China’s Alibaba says to lower entry barriers after record antitrust fine

(Reuters) -Alibaba Group will introduce measures to lower entry barriers and business costs faced by merchants on e-commerce platforms, CEO Daniel Zhang said on Monday, after an antitrust probe found the firm had abused its dominant market position.

China on Saturday imposed a record 18 billion yuan ($2.75 billion) fine on Alibaba amid a crackdown on technology conglomerates, signalling a new era after years of laissez-faire approach.

The e-commerce giant has come under intense scrutiny since billionaire founder Jack Ma’s public criticism of the Chinese regulatory system in October.

The State Administration for Market Regulation (SAMR) said it had determined Alibaba, which is listed in New York and Hong Kong, had prevented its merchants from using other online e-commerce platforms.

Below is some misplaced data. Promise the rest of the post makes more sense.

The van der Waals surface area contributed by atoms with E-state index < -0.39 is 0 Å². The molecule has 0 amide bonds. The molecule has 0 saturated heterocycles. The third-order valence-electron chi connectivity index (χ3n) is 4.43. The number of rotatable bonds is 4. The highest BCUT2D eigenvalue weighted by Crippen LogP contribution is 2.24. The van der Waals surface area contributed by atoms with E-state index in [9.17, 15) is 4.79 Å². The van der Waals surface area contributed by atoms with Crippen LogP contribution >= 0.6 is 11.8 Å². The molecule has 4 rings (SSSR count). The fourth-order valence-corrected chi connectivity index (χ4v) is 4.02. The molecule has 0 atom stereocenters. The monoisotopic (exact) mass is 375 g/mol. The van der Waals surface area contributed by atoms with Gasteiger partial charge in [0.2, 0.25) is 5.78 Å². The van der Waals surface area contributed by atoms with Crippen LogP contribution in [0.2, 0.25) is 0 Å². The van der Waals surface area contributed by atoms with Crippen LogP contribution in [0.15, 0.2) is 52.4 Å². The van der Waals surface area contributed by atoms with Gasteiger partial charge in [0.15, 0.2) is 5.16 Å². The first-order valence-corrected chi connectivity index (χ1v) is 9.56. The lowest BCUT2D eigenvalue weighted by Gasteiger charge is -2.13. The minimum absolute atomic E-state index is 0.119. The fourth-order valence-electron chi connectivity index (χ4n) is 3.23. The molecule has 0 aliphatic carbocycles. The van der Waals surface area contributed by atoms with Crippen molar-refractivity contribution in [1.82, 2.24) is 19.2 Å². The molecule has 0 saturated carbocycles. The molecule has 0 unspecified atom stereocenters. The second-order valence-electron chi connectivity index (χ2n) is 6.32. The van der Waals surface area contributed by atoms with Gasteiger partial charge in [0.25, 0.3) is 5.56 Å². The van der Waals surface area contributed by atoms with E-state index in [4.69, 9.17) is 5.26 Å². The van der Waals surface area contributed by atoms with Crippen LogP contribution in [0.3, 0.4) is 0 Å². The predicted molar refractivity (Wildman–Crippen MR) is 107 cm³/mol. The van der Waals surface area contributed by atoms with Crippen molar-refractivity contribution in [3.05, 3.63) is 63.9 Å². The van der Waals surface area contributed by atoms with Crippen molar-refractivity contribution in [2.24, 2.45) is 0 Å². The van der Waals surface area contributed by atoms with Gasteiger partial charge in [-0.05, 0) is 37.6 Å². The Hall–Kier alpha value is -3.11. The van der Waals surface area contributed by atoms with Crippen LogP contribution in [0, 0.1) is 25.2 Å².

The group does not expect any material impact on its business from the change of exclusivity arrangement imposed by regulators, Zhang said in an online briefing.

Alibaba and its peers remain under review for mergers and acquisitions from the market regulator, Vice Chairman Joe Tsai told the briefing, adding he was not aware of any other anti-monopoly-related investigations.

The impact of the regulator’s fine on Alibaba will be reflected in the group’s net income in the March quarter, Chief Financial Officer Maggie Wu said.